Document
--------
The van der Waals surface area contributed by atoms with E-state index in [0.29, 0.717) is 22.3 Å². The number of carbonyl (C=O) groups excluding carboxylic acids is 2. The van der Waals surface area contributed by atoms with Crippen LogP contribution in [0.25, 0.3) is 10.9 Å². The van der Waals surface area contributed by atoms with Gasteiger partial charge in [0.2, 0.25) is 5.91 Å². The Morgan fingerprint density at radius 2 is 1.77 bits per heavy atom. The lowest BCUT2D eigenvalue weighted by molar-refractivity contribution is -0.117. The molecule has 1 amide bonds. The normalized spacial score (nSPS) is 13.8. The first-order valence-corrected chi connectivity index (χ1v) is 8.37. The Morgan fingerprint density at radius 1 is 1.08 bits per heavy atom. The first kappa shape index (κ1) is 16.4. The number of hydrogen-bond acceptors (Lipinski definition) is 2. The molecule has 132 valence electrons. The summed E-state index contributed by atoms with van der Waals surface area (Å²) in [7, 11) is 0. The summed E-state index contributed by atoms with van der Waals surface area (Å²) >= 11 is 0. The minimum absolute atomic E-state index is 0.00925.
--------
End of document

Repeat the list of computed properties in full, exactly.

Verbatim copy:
The van der Waals surface area contributed by atoms with E-state index in [0.29, 0.717) is 22.3 Å². The number of carbonyl (C=O) groups excluding carboxylic acids is 2. The van der Waals surface area contributed by atoms with Crippen LogP contribution in [0.25, 0.3) is 10.9 Å². The van der Waals surface area contributed by atoms with Gasteiger partial charge in [0.2, 0.25) is 5.91 Å². The Morgan fingerprint density at radius 2 is 1.77 bits per heavy atom. The lowest BCUT2D eigenvalue weighted by molar-refractivity contribution is -0.117. The molecule has 1 amide bonds. The normalized spacial score (nSPS) is 13.8. The first-order valence-corrected chi connectivity index (χ1v) is 8.37. The Morgan fingerprint density at radius 1 is 1.08 bits per heavy atom. The first kappa shape index (κ1) is 16.4. The number of hydrogen-bond acceptors (Lipinski definition) is 2. The molecule has 132 valence electrons. The summed E-state index contributed by atoms with van der Waals surface area (Å²) in [7, 11) is 0. The summed E-state index contributed by atoms with van der Waals surface area (Å²) >= 11 is 0. The minimum absolute atomic E-state index is 0.00925.